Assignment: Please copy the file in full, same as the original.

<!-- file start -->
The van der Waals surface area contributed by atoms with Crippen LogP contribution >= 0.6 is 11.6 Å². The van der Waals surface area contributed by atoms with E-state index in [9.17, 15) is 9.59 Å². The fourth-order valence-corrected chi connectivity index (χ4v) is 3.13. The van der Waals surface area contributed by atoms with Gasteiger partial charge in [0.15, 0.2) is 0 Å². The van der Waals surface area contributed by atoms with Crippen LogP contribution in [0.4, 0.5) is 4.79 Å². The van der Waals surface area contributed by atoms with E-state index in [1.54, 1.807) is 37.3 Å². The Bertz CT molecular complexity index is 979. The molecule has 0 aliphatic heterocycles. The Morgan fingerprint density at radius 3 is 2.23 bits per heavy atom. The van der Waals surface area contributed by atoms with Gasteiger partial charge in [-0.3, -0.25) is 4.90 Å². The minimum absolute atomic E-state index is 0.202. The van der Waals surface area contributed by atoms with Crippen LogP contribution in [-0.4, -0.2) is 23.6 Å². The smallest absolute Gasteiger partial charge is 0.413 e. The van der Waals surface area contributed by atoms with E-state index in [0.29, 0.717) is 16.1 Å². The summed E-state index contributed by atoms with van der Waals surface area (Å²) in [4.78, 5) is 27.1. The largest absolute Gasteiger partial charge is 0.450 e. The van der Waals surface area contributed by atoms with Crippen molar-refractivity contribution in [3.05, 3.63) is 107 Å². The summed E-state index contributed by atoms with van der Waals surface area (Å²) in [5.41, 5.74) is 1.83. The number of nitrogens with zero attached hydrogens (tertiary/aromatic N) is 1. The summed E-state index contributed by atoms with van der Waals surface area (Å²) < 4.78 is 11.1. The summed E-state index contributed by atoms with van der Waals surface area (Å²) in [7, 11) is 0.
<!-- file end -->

The van der Waals surface area contributed by atoms with Crippen LogP contribution >= 0.6 is 11.6 Å². The van der Waals surface area contributed by atoms with E-state index in [9.17, 15) is 9.59 Å². The fourth-order valence-corrected chi connectivity index (χ4v) is 3.13. The van der Waals surface area contributed by atoms with Gasteiger partial charge in [0.15, 0.2) is 0 Å². The van der Waals surface area contributed by atoms with Crippen LogP contribution in [0.4, 0.5) is 4.79 Å². The van der Waals surface area contributed by atoms with E-state index in [1.54, 1.807) is 37.3 Å². The Bertz CT molecular complexity index is 979. The molecule has 0 aliphatic heterocycles. The Morgan fingerprint density at radius 3 is 2.23 bits per heavy atom. The van der Waals surface area contributed by atoms with Gasteiger partial charge in [-0.3, -0.25) is 4.90 Å². The minimum absolute atomic E-state index is 0.202. The van der Waals surface area contributed by atoms with Crippen LogP contribution in [-0.4, -0.2) is 23.6 Å². The smallest absolute Gasteiger partial charge is 0.413 e. The van der Waals surface area contributed by atoms with E-state index in [0.29, 0.717) is 16.1 Å². The summed E-state index contributed by atoms with van der Waals surface area (Å²) in [4.78, 5) is 27.1. The largest absolute Gasteiger partial charge is 0.450 e. The van der Waals surface area contributed by atoms with Crippen molar-refractivity contribution in [3.05, 3.63) is 107 Å². The summed E-state index contributed by atoms with van der Waals surface area (Å²) in [5.41, 5.74) is 1.83. The number of nitrogens with zero attached hydrogens (tertiary/aromatic N) is 1. The summed E-state index contributed by atoms with van der Waals surface area (Å²) < 4.78 is 11.1. The summed E-state index contributed by atoms with van der Waals surface area (Å²) in [7, 11) is 0.